Student Wellness and Academic Libraries: Case Studies and Activities for Promoting Health and Success—eEditions PDF e-book

The download link for this product can be found on the final confirmation screen after you complete your purchase, and may also be accessed from your Account Profile. For more information about ALA eEditions file types and how to view them on eReaders, desktop computers, and other devices, see this page.

ALA Member
Item Number

Primary tabs

You don't need to be an ALA Member to purchase from the ALA Store, but you'll be asked to create an online account/profile during the checkout to proceed. This Web Account is for both Members and non-Members. 

If you are Tax-Exempt, please verify that your account is currently set up as exempt before placing your order, as our new fulfillment center will need current documentation. Learn how to verify here.

  • Description
  • Table of Contents
  • About the authors

Postsecondary institutions are high stress environments for many students: Undergraduates may be living on their own for the first time, coping with demanding academic requirements, and experimenting with drugs, alcohol, and new social relationships and identities. Advanced degree students tend to have a high level of job insecurity and are also more likely than other students to be juggling family obligations on top of their studies, research, and teaching. Mental health disorders have their peak onset during the university and college years, and severe anxiety is on the rise.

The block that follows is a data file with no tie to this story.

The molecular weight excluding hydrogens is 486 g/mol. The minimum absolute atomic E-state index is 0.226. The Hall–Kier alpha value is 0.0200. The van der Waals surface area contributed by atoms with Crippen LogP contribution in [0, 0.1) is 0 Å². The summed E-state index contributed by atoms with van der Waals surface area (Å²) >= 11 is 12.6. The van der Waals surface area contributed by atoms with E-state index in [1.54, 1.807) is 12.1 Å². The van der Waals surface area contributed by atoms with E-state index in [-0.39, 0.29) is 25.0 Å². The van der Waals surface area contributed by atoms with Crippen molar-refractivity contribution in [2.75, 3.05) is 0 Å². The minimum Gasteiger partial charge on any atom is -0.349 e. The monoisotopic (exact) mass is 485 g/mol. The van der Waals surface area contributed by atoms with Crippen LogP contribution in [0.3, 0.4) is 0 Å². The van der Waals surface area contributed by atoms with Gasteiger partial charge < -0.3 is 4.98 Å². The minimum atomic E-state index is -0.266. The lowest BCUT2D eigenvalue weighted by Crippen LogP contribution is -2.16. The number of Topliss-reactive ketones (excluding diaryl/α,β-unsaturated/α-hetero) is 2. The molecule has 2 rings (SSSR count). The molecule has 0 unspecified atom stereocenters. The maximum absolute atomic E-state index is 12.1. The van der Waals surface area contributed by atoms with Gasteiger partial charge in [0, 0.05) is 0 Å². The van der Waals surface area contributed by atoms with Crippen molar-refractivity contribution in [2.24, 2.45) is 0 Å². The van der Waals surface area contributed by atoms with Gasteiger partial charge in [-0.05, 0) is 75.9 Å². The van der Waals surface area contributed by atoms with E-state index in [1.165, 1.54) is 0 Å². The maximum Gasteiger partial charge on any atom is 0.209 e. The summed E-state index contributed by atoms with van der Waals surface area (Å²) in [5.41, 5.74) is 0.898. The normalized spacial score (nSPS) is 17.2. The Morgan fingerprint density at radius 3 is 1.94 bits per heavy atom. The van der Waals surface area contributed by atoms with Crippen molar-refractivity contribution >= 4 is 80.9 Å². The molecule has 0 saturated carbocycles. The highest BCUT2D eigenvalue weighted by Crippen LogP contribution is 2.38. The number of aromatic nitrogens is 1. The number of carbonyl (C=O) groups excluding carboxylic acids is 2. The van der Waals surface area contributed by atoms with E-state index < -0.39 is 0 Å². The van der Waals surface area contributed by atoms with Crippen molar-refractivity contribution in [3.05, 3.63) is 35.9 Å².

Many university libraries across North America are expanding their service offerings to include student wellness initiatives or are making their space available to other campus entities to provide wellness support as mental health issues and awareness of mental health challenges on campus have increased. Student Wellness and Academic Libraries gathers multiple perspectives on wellness programming and discussions of current activities, with case studies, commentary, and research on student wellness initiatives in academic libraries. Some chapters explore one initiative in detail, and others look at a variety of activities and how they fit within a strategy; some focus on a particular aspect of wellness, and others on a particular at-risk group.

Academic libraries have always promoted student success through teaching and research support and through instruction in information literacy, a skill that is understood to be useful not just for academic success but also for life success. For college and university students, learning to live well and attend to their mental health are life skills they can and should develop during this time, and academic libraries are increasingly playing a role in this part of the student experience. Student Wellness and Academic Libraries can help those charged with leading these efforts gain valuable insight into ideas and directions the library can take in pursuit of that goal.

Sara Holder and Amber Lannon


Sara Holder and Amber Lannon

Chapter 1. Then You Can Start to Make It Better: How Academic Libraries Are Promoting and Fostering Student Wellness
Lorna E. Rourke

Chapter 2.. Peer Assisted Study Sessions: How Academic Libraries Can Influence Student Well-Being through Academic Programs and Intentional Partnerships
Christina Sylka, Cassie Gilpin, Kimberly Fama